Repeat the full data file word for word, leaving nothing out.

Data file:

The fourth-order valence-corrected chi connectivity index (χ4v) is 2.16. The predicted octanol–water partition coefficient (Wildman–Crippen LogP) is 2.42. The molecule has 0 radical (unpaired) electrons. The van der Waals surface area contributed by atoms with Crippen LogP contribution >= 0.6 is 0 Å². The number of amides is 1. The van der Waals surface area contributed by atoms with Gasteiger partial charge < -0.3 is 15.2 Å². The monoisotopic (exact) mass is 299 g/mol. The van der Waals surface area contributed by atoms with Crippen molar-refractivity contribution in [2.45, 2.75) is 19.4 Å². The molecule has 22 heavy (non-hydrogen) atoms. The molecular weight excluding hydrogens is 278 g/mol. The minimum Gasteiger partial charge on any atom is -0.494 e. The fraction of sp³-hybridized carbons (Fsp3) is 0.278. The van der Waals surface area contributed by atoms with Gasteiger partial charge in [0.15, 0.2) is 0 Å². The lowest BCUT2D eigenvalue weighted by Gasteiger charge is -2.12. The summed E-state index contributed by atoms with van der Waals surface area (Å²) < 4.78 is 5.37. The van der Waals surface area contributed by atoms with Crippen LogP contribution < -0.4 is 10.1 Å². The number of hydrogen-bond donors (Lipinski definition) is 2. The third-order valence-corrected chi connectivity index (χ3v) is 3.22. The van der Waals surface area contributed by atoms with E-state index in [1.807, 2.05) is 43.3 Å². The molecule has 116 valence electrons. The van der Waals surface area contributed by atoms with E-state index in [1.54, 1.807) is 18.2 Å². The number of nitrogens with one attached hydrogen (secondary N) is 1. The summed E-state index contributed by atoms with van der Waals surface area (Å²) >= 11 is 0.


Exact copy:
The fourth-order valence-corrected chi connectivity index (χ4v) is 2.16. The predicted octanol–water partition coefficient (Wildman–Crippen LogP) is 2.42. The molecule has 0 radical (unpaired) electrons. The van der Waals surface area contributed by atoms with Crippen LogP contribution >= 0.6 is 0 Å². The number of amides is 1. The van der Waals surface area contributed by atoms with Gasteiger partial charge < -0.3 is 15.2 Å². The monoisotopic (exact) mass is 299 g/mol. The van der Waals surface area contributed by atoms with Crippen molar-refractivity contribution in [2.45, 2.75) is 19.4 Å². The molecule has 22 heavy (non-hydrogen) atoms. The molecular weight excluding hydrogens is 278 g/mol. The minimum Gasteiger partial charge on any atom is -0.494 e. The fraction of sp³-hybridized carbons (Fsp3) is 0.278. The van der Waals surface area contributed by atoms with Gasteiger partial charge in [0.15, 0.2) is 0 Å². The lowest BCUT2D eigenvalue weighted by Gasteiger charge is -2.12. The summed E-state index contributed by atoms with van der Waals surface area (Å²) < 4.78 is 5.37. The van der Waals surface area contributed by atoms with Crippen LogP contribution < -0.4 is 10.1 Å². The number of hydrogen-bond donors (Lipinski definition) is 2. The third-order valence-corrected chi connectivity index (χ3v) is 3.22. The van der Waals surface area contributed by atoms with E-state index in [1.807, 2.05) is 43.3 Å². The molecule has 116 valence electrons. The van der Waals surface area contributed by atoms with E-state index in [1.54, 1.807) is 18.2 Å². The number of nitrogens with one attached hydrogen (secondary N) is 1. The summed E-state index contributed by atoms with van der Waals surface area (Å²) >= 11 is 0.